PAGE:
plt.plot(tm/60.0,Q1,'b-',label=r'$Q_1$')

plt.ylabel(r'Heater (%)'); plt.xlabel('Time (min)')

plt.legend()

plt.show()

**LSTM Emulates SISO MPC**

The LSTM Network learns from any type of sequence, not just PID control. The PID controller is replaced with a Single Input (Q1), Single Output (T1) Model Predictive Controller (MPC). The LSTM Network learns the MPC response, similar to the PID controller.

An extension of this work is to train from a multivariate controller with Multiple Inputs (Q1, Q2), Multiple Outputs (T1, T2). The LSTM Network inputs and outputs can be adapted to accommodate the increased dimensions. See LSTM Networks in the Dynamic Optimization course for training an LSTM from a MIMO (2x2) MPC.

**Solution Help**

The challenge for both the PID and SISO MPC case studies is to deploy the LSTM controller, independent of any training program. The training can occur offline while the online implementation is deployed to a SCADA (Scheduling and Data Acquisition) system such as a Distributed Control System (DCS) or Programmable Logic Controller (PLC). Below is sample code for deploying the saved data in *lstm_control.pkl* and LSTM network model in *lstm_control.h5*. Update the cycle time (sleep time) to 1 sec for PID control and 2 sec for MPC. To test this code, either use the device with TCLab() or switch to the digital twin with TCLabModel().

import time

import numpy as np

import matplotlib.pyplot as plt

import pickle

from keras.models import load_model

# PID: 1 sec, MPC: 2 sec

cycle_time = 2

tclab_hardware = False # switch to True if hardware available

h5_file,s_x,s_y,window = pickle.load(open('lstm_control.pkl','rb'))

model = load_model(h5_file)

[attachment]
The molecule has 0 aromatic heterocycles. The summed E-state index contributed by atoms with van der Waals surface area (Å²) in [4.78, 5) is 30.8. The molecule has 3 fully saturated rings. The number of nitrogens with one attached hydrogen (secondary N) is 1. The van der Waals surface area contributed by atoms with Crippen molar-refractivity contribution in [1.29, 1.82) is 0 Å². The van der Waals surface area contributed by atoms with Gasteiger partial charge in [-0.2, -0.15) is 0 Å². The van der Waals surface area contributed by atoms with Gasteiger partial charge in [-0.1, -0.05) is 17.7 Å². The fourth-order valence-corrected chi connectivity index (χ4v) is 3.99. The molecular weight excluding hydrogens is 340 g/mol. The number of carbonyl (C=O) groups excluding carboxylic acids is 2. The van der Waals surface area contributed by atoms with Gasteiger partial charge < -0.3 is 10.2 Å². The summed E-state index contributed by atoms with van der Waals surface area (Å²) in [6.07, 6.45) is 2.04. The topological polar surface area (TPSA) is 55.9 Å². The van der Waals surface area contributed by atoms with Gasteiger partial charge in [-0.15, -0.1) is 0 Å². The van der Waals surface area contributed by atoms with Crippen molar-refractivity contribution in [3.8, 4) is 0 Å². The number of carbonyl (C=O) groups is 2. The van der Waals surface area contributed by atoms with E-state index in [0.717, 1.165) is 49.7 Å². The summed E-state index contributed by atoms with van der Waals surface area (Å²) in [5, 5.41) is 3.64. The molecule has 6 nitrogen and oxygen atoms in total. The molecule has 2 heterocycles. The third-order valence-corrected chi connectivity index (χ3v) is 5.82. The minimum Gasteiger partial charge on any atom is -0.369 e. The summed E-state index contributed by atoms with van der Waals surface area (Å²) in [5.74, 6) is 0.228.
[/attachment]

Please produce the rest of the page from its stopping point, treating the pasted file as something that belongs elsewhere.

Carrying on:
if tclab_hardware:

mlab = tclab.TCLab # Physical hardware

else:

mlab = tclab.setup(connected=False,speedup=10) # Emulator

def lstm(T1_m, Tsp_m):

# Calculate error (necessary feature for LSTM input)

err = Tsp_m - T1_m

# Format data for LSTM input

X = np.vstack((Tsp_m,err)).T

Xs = s_x.transform(X)

Xs = np.reshape(Xs, (1, Xs.shape[0], Xs.shape[1]))

# Predict Q for controller and unscale

Q1c_s = model.predict(Xs)

Q1c = s_y.inverse_transform(Q1c_s)[0][0]

# Ensure Q1c is between 0 and 100

Q1c = np.clip(Q1c,0.0,100.0)

return Q1c

tf = 300 # final time (sec)

n = int(tf/cycle_time) # cycles

tm=[]; T1=[]; Q1=[] # storage

lab = mlab()

i = 0

for t in tclab.clock(tf, cycle_time):

# record time

tm.append(t)

# read temperature

T1.append(lab.T1)

# LSTM control

if i>=window:

T1_m = T1[i-window:i]

else:

insert = np.ones(window-i)*T1[0]

T1_m = np.concatenate((insert,T1[0:-1]))

Tsp_m = 50*np.ones(window)

Q1.append(lstm(T1_m,Tsp_m)); lab.Q1(Q1[-1])

if i%50==0:

print('Time Q1 T1 SP')

if i%5==0:

print("{0:4d} {1:6.2f} {2:6.2f} {3:4d}"\

.format(i,Q1[-1],T1[-1],50))

i+=1

lab.close()

# Create Figure

tmin = np.array(tm)/60.0

plt.figure(figsize=(10,6))

plt.subplot(2,1,1)

plt.grid()

plt.plot([0,0.01,1,tmin[-1]],[T1[0],50,50,50],\

'k-',label=r'$T_1$ SP')

plt.plot(tmin,T1,'r.',label=r'$T_1$ PV')

plt.ylabel(r'Temp ($^oC$)')

plt.legend()

plt.subplot(2,1,2)

plt.grid()

plt.plot(tmin,Q1,'b-',label=r'$Q_1$')

plt.ylabel(r'Heater (%)'); plt.xlabel('Time (min)')

plt.legend()

plt.show()

**References**

- Lewis, N., PID Control Emulation with LSTM Network, Part 1, Part 2, Part 3, Part 4, Towards Data Science, 2020.
- Phi, M., Illustrated Guide to LSTM’s and GRU’s: A step by step explanation, Towards Data Science, Sept 2018.
- See Deploy Machine Learning and LSTM Networks in Machine Learning for Engineers (this course) and LSTM Network Replaces MIMO (2x2) MPC in the Dynamic Optimization course.